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Best Format & Codec for Digital Archive?

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Andrew Allen
Best Format & Codec for Digital Archive?
on Jun 23, 2014 at 4:51:08 am

Apologies if this has already been asked elsewhere. A quick search didn't turn up what I was looking for.

I'm looking to transfer a number of older film and video formats (8mm, Hi8, VHS, DV) to digital files and am trying to decide on the best format & codec to use. I don't yet know the total runtime, but it's likely to be in the range of 20-50 hours.

What's important:

Best compression to file size tradeoff—Full uncompressed will likely be unmanageable, so I'm looking for something with minimal compression but great size reduction. Again, many archivists recommend JPG2000 as a codec, but it's one I'm not familiar with. Any recommendations?
Future proof—I know nothing is guaranteed, but what's likely to be the solid, dominant format for the next 5-10 years?
Playability—easily viewable format. MXF seems commons among archivist including the Library of Congress, but I'd prefer MOV.

There are many articles out there with different forms of advice, but if anyone out there has done a similar thing, I'd love to hear from you and what you learned in the process.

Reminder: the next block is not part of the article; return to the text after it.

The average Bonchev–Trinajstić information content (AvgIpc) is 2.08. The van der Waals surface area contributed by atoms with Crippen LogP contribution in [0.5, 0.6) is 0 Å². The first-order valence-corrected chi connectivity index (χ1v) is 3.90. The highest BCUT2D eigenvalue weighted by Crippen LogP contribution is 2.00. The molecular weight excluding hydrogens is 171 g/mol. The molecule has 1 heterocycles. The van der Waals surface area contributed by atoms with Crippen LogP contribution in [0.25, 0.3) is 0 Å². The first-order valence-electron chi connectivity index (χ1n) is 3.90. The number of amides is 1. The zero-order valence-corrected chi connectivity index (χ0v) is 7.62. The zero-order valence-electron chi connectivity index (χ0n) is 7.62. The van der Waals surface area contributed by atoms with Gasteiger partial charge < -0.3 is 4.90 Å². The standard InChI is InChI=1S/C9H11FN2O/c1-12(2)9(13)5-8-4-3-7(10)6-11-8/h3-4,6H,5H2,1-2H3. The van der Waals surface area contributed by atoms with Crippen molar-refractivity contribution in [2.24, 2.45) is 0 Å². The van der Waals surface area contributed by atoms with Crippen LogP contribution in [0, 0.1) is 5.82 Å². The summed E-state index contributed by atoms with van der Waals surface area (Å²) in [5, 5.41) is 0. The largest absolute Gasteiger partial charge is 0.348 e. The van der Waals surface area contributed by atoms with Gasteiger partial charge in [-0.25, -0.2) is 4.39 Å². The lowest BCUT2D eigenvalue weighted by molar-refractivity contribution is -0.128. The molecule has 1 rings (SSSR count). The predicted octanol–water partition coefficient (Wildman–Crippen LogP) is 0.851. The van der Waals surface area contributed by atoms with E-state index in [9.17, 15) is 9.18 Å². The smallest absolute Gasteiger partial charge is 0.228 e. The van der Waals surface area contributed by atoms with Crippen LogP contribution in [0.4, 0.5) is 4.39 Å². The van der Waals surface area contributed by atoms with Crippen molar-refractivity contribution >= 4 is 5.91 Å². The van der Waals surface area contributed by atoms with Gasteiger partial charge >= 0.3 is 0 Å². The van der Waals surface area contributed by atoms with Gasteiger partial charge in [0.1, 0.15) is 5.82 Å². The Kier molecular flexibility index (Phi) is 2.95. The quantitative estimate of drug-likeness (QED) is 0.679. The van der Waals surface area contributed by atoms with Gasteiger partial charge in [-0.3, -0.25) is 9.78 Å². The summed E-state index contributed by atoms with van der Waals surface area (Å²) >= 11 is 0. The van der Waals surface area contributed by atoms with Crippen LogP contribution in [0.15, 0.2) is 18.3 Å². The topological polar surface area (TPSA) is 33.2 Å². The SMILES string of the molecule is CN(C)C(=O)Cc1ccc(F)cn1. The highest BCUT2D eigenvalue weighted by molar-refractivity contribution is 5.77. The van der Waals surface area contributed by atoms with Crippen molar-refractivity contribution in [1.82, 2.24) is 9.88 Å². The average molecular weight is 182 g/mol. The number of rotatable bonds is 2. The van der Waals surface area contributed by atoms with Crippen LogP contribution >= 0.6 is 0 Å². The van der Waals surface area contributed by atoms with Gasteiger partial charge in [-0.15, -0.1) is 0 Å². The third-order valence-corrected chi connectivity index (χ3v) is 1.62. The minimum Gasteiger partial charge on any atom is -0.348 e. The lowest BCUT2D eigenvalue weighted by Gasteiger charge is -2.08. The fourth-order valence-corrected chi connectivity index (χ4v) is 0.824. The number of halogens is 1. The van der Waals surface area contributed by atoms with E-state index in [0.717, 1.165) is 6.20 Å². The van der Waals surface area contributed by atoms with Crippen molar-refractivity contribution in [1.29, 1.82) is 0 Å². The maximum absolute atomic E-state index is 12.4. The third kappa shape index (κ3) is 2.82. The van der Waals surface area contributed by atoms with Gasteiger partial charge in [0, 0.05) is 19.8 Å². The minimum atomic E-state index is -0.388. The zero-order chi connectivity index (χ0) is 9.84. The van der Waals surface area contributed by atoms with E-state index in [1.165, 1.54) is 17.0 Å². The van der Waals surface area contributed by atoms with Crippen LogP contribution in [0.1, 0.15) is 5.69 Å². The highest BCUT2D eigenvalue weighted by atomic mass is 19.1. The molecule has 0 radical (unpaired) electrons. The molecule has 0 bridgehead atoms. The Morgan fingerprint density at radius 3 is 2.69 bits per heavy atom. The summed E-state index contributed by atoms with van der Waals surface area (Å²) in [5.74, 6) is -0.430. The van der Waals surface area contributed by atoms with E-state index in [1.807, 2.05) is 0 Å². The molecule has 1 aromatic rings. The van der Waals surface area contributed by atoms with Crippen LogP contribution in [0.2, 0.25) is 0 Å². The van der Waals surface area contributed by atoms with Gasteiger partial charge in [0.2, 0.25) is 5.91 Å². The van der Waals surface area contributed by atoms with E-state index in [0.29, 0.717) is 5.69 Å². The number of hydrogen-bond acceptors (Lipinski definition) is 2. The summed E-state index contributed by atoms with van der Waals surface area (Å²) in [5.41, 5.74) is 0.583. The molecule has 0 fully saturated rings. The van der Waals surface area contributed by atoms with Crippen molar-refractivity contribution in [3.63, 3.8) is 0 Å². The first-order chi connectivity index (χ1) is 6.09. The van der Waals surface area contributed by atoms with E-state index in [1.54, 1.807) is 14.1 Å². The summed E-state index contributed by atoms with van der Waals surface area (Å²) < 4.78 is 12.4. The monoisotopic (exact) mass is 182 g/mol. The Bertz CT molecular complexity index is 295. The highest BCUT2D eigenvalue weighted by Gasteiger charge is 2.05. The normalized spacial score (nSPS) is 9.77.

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Erik Lindahl
Re: Best Format & Codec for Digital Archive?
on Jul 14, 2014 at 6:38:33 am

What's your current post-production format / codec?

Do note that JPEG 2000 often hold roughly ProRes / DNxHD bit rates. If you're working with one of the later you're hitting your material with quite the quality hit for possibly better future-proofing.

I'd be surprised if MOV and ProRes doesn't hold far into the future considering it now being a record, edit and delivery format.


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Scott Goddard
Re: Best Format & Codec for Digital Archive?
on Jul 14, 2014 at 4:50:53 pm

It is tough decision and no body has a looking glass to see the future on this. The BBC recently did a huge study to find the right format to store their digital archive. They ended up using uncompressed MXF.

More details here:

http://www.bbc.co.uk/rd/publications/whitepaper241

Obviously that's a best case scenario with a HUGE budget. For the rest of us I still feel Prores is the best way to get the right balance. Keep the tapes though...

Scott Goddard

Neo Verite Limited
http://neoverite.com


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